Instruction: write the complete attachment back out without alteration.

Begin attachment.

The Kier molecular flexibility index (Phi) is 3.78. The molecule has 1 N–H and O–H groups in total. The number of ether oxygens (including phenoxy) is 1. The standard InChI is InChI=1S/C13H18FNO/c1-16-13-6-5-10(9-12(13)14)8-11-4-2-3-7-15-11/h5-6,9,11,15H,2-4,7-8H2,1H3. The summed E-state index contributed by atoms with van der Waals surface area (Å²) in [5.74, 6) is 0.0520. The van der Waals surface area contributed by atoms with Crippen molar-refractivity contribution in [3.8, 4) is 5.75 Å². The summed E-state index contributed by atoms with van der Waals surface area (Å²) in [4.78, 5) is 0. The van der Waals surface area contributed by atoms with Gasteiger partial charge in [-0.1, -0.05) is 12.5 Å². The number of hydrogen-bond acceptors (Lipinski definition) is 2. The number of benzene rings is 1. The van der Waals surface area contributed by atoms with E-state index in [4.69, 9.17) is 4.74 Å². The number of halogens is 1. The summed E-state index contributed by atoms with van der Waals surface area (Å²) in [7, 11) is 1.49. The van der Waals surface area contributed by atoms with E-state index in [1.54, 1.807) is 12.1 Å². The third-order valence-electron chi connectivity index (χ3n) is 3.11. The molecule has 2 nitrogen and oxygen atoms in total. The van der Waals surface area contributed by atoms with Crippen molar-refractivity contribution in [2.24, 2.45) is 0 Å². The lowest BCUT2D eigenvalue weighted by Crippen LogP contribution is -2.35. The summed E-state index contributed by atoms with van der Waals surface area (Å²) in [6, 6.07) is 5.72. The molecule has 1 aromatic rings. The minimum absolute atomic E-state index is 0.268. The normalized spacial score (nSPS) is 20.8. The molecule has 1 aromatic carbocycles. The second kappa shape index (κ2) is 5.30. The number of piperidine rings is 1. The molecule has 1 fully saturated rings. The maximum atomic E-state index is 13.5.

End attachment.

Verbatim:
The Kier molecular flexibility index (Phi) is 3.78. The molecule has 1 N–H and O–H groups in total. The number of ether oxygens (including phenoxy) is 1. The standard InChI is InChI=1S/C13H18FNO/c1-16-13-6-5-10(9-12(13)14)8-11-4-2-3-7-15-11/h5-6,9,11,15H,2-4,7-8H2,1H3. The summed E-state index contributed by atoms with van der Waals surface area (Å²) in [5.74, 6) is 0.0520. The van der Waals surface area contributed by atoms with Crippen molar-refractivity contribution in [3.8, 4) is 5.75 Å². The summed E-state index contributed by atoms with van der Waals surface area (Å²) in [4.78, 5) is 0. The van der Waals surface area contributed by atoms with Gasteiger partial charge in [-0.1, -0.05) is 12.5 Å². The number of hydrogen-bond acceptors (Lipinski definition) is 2. The number of benzene rings is 1. The van der Waals surface area contributed by atoms with E-state index in [4.69, 9.17) is 4.74 Å². The number of halogens is 1. The summed E-state index contributed by atoms with van der Waals surface area (Å²) in [7, 11) is 1.49. The van der Waals surface area contributed by atoms with E-state index in [1.54, 1.807) is 12.1 Å². The third-order valence-electron chi connectivity index (χ3n) is 3.11. The molecule has 2 nitrogen and oxygen atoms in total. The van der Waals surface area contributed by atoms with Crippen molar-refractivity contribution in [2.24, 2.45) is 0 Å². The lowest BCUT2D eigenvalue weighted by Crippen LogP contribution is -2.35. The summed E-state index contributed by atoms with van der Waals surface area (Å²) in [6, 6.07) is 5.72. The molecule has 1 aromatic rings. The minimum absolute atomic E-state index is 0.268. The normalized spacial score (nSPS) is 20.8. The molecule has 1 aromatic carbocycles. The second kappa shape index (κ2) is 5.30. The number of piperidine rings is 1. The molecule has 1 fully saturated rings. The maximum atomic E-state index is 13.5.